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Kirchhoff’s law

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Introduction to Kirchhoff’s law

Kirchhoff's circuit laws are two basic laws of electrical engineering, which a German physicist, Gustav Kirchhoff, formalized in 1847. They are the two most important laws in the field of electricity, and include Kirchhoff’s Voltage Law and Kirchhoff’s Current Law. These two laws can be used to determine all voltages and currents of circuits.

Kirchhoff's Current Law

Kirchhoff's Current Law, which is also known as Kirchhoff's Junction Law and Kirchhoff's First Law, defines how an electrical current is distributed when it crosses a junction -- a point where three or more conductors meet. Specifically, the law states that:

The algebraic sum of current into any junction is zero.

Since current is the flow of electrons through a conductor, it cannot build up at a junction: what comes in must come out. Consequently, Kirchhoff’s Current Law means that current is conserved. If you have water flowing into and out of a junction of several pipes, water flowing into the junction must equal water flowing out. The same applies to electric currents. When performing calculations, currents flowing into and out of a junction typically have opposite signs. If a current does have a negative value, all this means is that the current is in the direction to the opposite of the arrow as drawn.

kirchoffs1In the picture to the right, a junction of four

conductors (i.e. wires) is shown. The currents
i2 and i3 are flowing into the junction, while
i1 and i4 flow out of it. In this example,
Kirchhoff's Junction Rule yields the following equation:

i2 + i3 = i1 + i4




This equation states that

The sum of current into a junction equals the sum of current out of the junction.

The equation means that there is no accumulation of electric charge at any point in the circuit. The current that flows toward a point is taken as positive while those flowing away from the point are taken as negative.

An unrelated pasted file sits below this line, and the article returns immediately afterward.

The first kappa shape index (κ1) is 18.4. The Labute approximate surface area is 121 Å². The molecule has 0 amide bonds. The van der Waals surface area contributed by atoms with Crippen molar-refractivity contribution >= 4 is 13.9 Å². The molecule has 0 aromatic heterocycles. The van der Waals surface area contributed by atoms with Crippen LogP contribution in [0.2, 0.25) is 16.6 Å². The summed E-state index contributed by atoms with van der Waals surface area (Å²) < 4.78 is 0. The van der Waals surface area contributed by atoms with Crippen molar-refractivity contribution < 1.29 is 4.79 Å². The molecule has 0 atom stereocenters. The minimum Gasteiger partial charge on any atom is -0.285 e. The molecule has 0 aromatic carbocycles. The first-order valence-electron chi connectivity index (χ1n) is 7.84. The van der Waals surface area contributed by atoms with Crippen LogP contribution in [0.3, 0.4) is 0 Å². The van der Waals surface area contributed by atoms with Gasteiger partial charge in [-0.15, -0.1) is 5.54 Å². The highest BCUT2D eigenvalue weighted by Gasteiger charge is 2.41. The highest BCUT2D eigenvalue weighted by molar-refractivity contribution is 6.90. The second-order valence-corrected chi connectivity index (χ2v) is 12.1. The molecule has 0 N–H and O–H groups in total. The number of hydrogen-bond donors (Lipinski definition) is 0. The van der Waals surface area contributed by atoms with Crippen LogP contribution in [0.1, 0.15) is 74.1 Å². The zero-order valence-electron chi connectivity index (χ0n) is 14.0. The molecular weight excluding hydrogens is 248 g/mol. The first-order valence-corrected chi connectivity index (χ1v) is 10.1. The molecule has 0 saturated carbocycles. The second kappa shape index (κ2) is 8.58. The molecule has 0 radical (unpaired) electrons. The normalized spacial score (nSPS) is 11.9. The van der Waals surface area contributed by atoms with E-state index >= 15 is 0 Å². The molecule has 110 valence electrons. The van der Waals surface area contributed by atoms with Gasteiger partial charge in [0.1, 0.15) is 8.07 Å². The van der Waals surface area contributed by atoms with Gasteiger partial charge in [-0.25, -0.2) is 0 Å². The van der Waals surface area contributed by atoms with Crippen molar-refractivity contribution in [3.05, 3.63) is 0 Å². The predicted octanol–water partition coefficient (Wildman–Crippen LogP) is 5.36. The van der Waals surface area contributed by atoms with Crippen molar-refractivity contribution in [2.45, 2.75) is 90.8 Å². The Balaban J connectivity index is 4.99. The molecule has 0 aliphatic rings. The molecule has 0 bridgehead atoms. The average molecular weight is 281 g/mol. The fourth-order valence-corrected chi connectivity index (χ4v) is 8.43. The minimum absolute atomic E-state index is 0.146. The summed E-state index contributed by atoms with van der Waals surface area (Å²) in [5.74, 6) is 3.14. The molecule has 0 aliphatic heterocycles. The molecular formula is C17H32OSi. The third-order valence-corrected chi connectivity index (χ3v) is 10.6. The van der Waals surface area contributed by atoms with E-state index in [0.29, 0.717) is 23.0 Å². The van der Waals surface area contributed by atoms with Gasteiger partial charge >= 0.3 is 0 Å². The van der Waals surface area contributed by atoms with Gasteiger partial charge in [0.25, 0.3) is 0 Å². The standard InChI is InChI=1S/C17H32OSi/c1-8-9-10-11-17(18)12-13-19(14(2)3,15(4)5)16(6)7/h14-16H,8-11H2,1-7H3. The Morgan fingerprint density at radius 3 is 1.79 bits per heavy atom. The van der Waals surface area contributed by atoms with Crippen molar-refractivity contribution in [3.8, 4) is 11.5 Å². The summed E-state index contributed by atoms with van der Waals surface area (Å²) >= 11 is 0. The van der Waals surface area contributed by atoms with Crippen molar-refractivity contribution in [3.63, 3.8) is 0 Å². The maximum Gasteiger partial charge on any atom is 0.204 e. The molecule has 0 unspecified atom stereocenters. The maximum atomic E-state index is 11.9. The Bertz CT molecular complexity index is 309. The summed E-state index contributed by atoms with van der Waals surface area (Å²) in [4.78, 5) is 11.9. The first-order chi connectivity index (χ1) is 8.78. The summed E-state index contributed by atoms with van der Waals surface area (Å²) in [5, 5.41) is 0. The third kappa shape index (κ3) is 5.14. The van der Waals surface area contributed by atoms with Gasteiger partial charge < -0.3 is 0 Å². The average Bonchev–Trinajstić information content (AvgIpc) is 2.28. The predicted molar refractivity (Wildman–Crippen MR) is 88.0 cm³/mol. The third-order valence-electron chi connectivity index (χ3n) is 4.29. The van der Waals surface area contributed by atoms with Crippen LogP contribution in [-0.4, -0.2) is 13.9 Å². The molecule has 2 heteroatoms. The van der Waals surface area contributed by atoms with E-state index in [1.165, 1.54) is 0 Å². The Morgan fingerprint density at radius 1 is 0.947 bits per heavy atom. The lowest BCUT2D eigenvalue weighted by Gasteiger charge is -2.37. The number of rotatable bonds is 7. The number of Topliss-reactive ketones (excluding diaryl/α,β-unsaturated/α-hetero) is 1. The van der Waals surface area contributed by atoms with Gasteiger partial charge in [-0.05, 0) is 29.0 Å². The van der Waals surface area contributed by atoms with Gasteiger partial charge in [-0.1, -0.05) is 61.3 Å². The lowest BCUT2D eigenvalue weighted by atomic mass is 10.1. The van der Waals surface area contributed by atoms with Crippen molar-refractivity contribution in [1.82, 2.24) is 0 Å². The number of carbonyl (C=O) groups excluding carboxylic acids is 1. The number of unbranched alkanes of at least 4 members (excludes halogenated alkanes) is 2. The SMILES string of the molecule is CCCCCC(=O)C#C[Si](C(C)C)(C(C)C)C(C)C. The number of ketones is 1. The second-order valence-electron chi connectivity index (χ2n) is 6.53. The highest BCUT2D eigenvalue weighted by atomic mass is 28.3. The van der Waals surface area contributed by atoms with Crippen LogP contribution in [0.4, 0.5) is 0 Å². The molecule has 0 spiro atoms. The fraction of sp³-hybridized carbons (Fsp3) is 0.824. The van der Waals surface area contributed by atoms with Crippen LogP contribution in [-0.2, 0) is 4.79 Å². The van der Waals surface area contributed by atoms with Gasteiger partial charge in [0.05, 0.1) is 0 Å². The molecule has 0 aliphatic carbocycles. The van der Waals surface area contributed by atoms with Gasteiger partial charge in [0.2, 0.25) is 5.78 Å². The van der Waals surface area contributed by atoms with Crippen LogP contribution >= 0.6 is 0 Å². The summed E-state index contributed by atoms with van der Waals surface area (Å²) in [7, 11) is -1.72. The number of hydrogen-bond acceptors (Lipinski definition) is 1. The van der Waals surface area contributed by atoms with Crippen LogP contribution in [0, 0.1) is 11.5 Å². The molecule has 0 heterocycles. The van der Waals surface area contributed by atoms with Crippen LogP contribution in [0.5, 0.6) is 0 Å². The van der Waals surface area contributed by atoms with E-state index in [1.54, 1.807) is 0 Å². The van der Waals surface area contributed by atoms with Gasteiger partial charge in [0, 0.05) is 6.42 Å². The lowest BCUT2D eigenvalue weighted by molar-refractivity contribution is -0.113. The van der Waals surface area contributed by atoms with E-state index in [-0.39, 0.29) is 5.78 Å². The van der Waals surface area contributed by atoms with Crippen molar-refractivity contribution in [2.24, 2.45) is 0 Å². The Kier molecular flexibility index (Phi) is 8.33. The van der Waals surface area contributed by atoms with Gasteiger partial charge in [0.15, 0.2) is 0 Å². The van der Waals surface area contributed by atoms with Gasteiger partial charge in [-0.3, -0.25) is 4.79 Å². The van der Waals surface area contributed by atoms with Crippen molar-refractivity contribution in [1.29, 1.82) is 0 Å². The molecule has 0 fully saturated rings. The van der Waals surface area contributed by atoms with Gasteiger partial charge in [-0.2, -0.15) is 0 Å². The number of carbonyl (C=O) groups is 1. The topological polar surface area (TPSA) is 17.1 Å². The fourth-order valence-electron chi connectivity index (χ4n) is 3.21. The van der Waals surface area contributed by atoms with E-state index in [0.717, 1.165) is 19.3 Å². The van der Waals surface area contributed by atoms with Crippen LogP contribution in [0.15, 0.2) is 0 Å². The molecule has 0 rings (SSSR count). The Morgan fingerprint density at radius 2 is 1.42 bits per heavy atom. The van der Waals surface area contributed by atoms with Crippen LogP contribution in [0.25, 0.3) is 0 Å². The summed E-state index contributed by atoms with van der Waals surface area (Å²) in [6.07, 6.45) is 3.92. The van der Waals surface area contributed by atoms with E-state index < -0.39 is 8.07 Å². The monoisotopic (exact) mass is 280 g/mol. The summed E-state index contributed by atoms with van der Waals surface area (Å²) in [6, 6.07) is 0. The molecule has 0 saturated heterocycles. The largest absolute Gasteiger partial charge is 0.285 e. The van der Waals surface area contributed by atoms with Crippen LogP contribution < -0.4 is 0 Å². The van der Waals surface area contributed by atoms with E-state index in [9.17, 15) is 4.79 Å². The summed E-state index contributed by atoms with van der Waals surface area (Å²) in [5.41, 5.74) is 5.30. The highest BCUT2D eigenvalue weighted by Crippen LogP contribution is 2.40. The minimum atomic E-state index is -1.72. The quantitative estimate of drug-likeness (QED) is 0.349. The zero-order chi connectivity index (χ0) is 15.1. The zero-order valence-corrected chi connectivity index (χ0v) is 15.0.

Kirchhoff's Voltage Law

In the water model, an increase in water pressure leads to an increased flow rate. The pressure of the flow and the resistance of the pipes due to factors such as friction determine the actual flow rate. Large pipes have low resistance, whereas small pipes have high resistance.

In electric circuits, current I increases linearly with applied voltage V as expressed by ohm’s law. Kirchhoff's Voltage Law (or Kirchhoff's Loop Rule) states that the total voltage around a closed loop must be zero. It is a result of the electrostatic field being conservative. If this were not the case, then when we traveled around a closed loop, the voltages would be indefinite. So

ΣV = 0
kirchoffs2
In Figure 1 the total voltage around loop 1 should aggregate to zero, as with the total voltage in loop2. Furthermore, the loop which consists of the outer part of the circuit (the path ABCD) should also sum to zero.

We can adopt the convention that potential gains
(i.e. going from lower to higher potential,
such as with an emf source) are taken to be positive.
Potential losses (such as across a resistor) will then be
negative.

Kirchhoff's voltage law is based on the law of conservation of energy, i.e., that net change in the energy of a charge after completing a closed path is zero. It states that the sum of the voltage drops around a closed loop will be equal to the applied voltage.


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Reference links:

http://www.hyperphysics.phy-astr.gsu.edu/hbase/electric/conins.html

http://physics.about.com/od/glossary/g/Current.htm

http://www.kpsec.freeuk.com/voltage.htm

    

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